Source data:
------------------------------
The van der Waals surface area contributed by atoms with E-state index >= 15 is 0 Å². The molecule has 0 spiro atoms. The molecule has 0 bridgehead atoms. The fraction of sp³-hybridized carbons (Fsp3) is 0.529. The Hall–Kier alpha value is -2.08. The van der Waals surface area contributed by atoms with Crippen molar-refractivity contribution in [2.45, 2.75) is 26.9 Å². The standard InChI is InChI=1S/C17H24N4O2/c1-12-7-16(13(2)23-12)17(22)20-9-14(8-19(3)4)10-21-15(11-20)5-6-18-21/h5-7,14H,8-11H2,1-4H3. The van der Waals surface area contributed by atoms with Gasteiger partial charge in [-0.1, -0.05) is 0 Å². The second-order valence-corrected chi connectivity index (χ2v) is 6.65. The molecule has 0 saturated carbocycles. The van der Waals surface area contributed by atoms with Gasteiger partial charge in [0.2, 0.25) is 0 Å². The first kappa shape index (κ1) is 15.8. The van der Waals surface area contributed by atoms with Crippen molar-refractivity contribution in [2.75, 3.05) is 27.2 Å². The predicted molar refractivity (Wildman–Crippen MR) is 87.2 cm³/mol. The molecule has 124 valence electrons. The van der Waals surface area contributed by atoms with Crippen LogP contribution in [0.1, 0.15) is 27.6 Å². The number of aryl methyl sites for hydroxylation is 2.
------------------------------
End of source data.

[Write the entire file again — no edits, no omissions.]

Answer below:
The van der Waals surface area contributed by atoms with E-state index >= 15 is 0 Å². The molecule has 0 spiro atoms. The molecule has 0 bridgehead atoms. The fraction of sp³-hybridized carbons (Fsp3) is 0.529. The Hall–Kier alpha value is -2.08. The van der Waals surface area contributed by atoms with Crippen molar-refractivity contribution in [2.45, 2.75) is 26.9 Å². The standard InChI is InChI=1S/C17H24N4O2/c1-12-7-16(13(2)23-12)17(22)20-9-14(8-19(3)4)10-21-15(11-20)5-6-18-21/h5-7,14H,8-11H2,1-4H3. The van der Waals surface area contributed by atoms with Gasteiger partial charge in [-0.1, -0.05) is 0 Å². The second-order valence-corrected chi connectivity index (χ2v) is 6.65. The molecule has 0 saturated carbocycles. The van der Waals surface area contributed by atoms with Gasteiger partial charge in [0.2, 0.25) is 0 Å². The first kappa shape index (κ1) is 15.8. The van der Waals surface area contributed by atoms with Crippen molar-refractivity contribution in [2.75, 3.05) is 27.2 Å². The predicted molar refractivity (Wildman–Crippen MR) is 87.2 cm³/mol. The molecule has 124 valence electrons. The van der Waals surface area contributed by atoms with Crippen LogP contribution in [0.1, 0.15) is 27.6 Å². The number of aryl methyl sites for hydroxylation is 2.